When Nigerian author Chimamanda Adichie came to the United States she discovered the danger of one story.
Her college roommate was surprised at how well she spoke English. Chimamanda explained that English is the official language of Nigeria, that she grew up reading English literature.
The roommate asked if she could hear some of Chimamanda’s “tribal music” and was disappointed to discover that her Nigerian roommate was a fan of Mariah Carey.
The American roommate had only been told one story about Africans: They are poor, uneducated, incapable.
Chimamanda doesn’t say where this story came from but we know don’t we? I first traveled the world with my finger tips, flipping through the pages of National Geographic. Photographs transported me to strange lands where mud huts and thatched roofs are the norm.
But most of my journeys beyond American suburbia were taken through charity. Sally Struthers held children with bloated bellies in her arms. Pestered by flies and on the verge of tears, she told me about Africa in sepia toned melancholy. Bono and Michael Jackson swayed in a recording studio singing about how to “make a brighter day” while images of living skeletons cross-dissolved on my television screen between videos by Bananarama and Wham.
They told me one story about the developing world: They are all poor, uneducated, and I am their only hope.
The insinuation of this one story is that the people of Nigeria and Nicaragua and dozens of other developing nations are helpless. I must rescue them or else…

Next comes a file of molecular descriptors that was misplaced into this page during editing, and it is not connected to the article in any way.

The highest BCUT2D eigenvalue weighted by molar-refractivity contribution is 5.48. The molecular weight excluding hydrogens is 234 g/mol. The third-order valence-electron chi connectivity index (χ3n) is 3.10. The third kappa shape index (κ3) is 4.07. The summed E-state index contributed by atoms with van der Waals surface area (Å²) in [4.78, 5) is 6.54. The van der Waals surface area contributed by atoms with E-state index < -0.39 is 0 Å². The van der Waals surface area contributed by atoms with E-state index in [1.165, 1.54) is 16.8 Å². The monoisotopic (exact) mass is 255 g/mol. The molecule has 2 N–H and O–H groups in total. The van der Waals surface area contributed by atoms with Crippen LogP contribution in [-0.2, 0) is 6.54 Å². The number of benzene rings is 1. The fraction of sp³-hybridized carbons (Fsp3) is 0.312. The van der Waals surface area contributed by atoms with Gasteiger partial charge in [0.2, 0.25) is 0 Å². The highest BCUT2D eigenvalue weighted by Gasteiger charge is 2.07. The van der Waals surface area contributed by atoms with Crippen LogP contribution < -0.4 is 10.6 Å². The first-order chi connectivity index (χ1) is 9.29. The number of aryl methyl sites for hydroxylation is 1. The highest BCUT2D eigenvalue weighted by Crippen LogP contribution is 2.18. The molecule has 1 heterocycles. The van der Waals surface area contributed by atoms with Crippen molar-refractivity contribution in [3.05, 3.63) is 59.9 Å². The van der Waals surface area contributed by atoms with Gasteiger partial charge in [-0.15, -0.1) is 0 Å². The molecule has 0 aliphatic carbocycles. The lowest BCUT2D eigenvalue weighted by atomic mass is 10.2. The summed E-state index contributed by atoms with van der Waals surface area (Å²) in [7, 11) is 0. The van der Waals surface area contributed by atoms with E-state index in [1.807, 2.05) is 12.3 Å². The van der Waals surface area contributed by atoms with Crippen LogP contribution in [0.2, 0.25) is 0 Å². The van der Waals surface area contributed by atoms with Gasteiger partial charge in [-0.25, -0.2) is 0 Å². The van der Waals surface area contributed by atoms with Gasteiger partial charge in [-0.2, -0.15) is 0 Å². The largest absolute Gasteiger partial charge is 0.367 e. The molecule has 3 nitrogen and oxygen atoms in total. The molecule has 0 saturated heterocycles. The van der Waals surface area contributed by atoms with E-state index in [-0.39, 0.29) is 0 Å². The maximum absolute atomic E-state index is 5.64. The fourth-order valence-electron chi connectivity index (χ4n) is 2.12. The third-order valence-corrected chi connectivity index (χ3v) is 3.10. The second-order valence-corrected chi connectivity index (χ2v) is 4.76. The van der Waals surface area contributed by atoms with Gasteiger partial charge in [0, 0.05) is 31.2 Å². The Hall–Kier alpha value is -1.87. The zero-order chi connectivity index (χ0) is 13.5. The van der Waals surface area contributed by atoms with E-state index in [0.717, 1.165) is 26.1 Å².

But Daisy isn’t helpless. She’s an entrepreneur selling spices and clothes to put a roof over her family’s head and food on their plates. She keeps her children safe, makes sure they get plenty of sleep, that they get up and out the door to school each day. She encourages them in their studies, prays alongside them, champions their dreams. She smells good, keeps a clean house, and smiles wide when she describes her children and her dreams for their future.
Nicholausa isn’t helpless. She bends over other people’s trash for hours every day to make ends meet…and doesn’t break. She hopes, perseveres, sweats for a grandson she loves deeply.
Roberta isn’t helpless. So many fathers in his neighborhood have walked away but he walks his children to school, works diligently while they’re away, hugs them when they come home. He provides.
And the local church helps. A church made up entirely of Nicaraguans and zero Americans. 150 churches in Nicaragua are meeting the physical and spiritual needs of 44,000 children. But not every sibling of theirs. Why? Because the poor are not helpless.
Daisy has two children, for example. One of them receives education, healthcare, proper nutrition and the gospel from a local church. The other receives the same from Daisy. She’s not helpless; she just needed a little help.
Either way the help for these children comes from people who look just like them, who speak their language. And the story these children grow up with then is empowering: People like you are smart, competent, capable…born into poverty, perhaps, but not stuck there.
I don’t sponsor four children through Compassion International because their moms and dads and neighbors are helpless to do anything for themselves. My sponsorship underwrites the help a local church gives to the children I sponsor. That local church’s assistance lightens the load on mom and dad just enough that they can then meet the needs of the rest of their family on their own. My sponsorship helps smart, generous, hardworking, inventive, loving parents and churches provide for their own children.
I am a partner to mom and dad and church – not their savior.
That’s the whole story.
I just spent a week in Nicaragua with a talented group of writers who told the whole story well. Go here to read their words and see more pics and videos from our trip together.